X-ray scattering reveals two mechanisms of cellulose microfibril degradation by filamentous fungi

Dimitrios Floudas, Luigi Gentile, Erika Andersson, Spyros G. Kanellopoulos, Anders Tunlid, Per Persson, Ulf Olsson

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Mushroom-forming fungi (Agaricomycetes) employ enzymatic and nonenzymatic cellulose degradation mechanisms, the latter presumably relying on Fenton-generated radicals. The effects of the two mechanisms on the cellulose microfibrils structure remain poorly understood. We examined cellulose degradation caused by litter decomposers and wood decomposers, including brown-rot and white-rot fungi and one fungus with uncertain wood decay type, by combining small- and wide-angle X-ray scattering. We also examined the effects of commercial enzymes and Fenton-generated radicals on cellulose using the same method. We detected two main degradation or modification mechanisms. The first characterized the mechanism used by most fungi and resembled enzymatic cellulose degradation, causing simultaneous microfibril thinning and decreased crystalline cellulose. The second mechanism was detected in one brown-rot fungus and one litter decomposer and was characterized by patchy amorphogenesis of crystalline cellulose without substantial thinning of the fibers. This pattern did not resemble the effect of Fenton-generated radicals, suggesting a more complex mechanism is involved in the destruction of cellulose crystallinity by fungi. Furthermore, our results showed a mismatch between decay classifications and cellulose degradation patterns and that even within litter decomposers two degradation mechanisms were found, suggesting higher functional diversity under current ecological classifications of fungi.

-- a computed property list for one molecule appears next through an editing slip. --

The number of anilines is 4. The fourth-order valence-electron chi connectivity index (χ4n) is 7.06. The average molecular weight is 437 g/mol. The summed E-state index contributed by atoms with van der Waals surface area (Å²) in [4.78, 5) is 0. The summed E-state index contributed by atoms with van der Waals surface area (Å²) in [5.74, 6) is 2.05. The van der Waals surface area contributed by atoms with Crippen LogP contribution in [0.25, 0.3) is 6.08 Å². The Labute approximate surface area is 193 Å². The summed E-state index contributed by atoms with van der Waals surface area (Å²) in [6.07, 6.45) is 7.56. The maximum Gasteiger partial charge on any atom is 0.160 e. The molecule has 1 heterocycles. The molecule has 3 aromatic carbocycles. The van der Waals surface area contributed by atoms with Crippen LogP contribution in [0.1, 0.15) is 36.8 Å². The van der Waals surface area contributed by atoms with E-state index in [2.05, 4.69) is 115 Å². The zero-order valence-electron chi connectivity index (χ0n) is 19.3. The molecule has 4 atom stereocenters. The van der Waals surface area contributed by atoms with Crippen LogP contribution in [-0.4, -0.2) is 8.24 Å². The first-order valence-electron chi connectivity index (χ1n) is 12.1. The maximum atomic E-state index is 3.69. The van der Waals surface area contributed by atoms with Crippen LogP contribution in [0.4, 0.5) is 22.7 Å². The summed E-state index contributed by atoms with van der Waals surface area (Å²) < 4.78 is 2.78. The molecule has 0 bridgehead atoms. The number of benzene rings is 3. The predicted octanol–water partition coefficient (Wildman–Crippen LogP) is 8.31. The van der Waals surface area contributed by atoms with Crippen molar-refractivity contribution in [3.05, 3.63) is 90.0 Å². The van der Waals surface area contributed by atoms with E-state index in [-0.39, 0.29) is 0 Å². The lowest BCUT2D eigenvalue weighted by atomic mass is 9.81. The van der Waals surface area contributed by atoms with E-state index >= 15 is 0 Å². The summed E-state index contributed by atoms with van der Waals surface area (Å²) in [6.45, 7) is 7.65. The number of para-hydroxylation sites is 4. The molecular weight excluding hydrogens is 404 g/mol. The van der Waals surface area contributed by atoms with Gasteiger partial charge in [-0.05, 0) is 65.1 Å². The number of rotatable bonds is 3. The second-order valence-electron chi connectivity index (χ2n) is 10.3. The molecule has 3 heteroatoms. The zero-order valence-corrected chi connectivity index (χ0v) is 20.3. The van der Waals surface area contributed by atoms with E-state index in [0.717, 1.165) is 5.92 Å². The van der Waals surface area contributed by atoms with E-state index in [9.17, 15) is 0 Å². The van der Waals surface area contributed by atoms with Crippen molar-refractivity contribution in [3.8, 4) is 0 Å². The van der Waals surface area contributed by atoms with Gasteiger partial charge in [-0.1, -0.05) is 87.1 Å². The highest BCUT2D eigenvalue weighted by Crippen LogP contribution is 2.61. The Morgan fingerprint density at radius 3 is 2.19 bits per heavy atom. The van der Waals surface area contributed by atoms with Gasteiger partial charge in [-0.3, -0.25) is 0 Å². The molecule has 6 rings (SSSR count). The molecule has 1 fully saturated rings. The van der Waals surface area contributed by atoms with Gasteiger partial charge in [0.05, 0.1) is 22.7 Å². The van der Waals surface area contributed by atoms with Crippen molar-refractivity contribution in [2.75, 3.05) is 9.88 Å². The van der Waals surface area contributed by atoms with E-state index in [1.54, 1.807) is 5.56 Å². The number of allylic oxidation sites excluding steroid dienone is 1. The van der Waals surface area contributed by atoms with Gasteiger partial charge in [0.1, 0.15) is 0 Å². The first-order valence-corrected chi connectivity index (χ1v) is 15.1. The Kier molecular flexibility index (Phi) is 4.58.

IMPORTANCE Cellulose degradation by fungi plays a fundamental role in terrestrial carbon cycling, but the mechanisms by which fungi cope with the crystallinity of cellulose are not fully understood. We used X-ray scattering to analyze how fungi, a commercial enzyme mix, and a Fenton reaction-generated radical alter the crystalline structure of cellulose. Our data revealed two mechanisms involved in crystalline cellulose degradation by fungi: one that results in the thinning of the cellulose fibers, resembling the enzymatic degradation of cellulose, and one that involves amorphogenesis of crystalline cellulose by yet-unknown pathways, resulting in a patchy-like degradation pattern. These results pave the way to a deeper understanding of cellulose degradation and the development of novel ways to utilize crystalline cellulose.
Original languageEnglish
Article numbere00995-22
JournalApplied and Environmental Microbiology
Issue number17
Publication statusPublished - 2022 Aug 23

Subject classification (UKÄ)

  • Microbiology

Free keywords

  • Fenton chemistry
  • Biodegradation
  • Brown-rot fungus
  • Cellulose
  • Filamentous fungi
  • Litter decomposer
  • White-rot fungus
  • X-ray scattering


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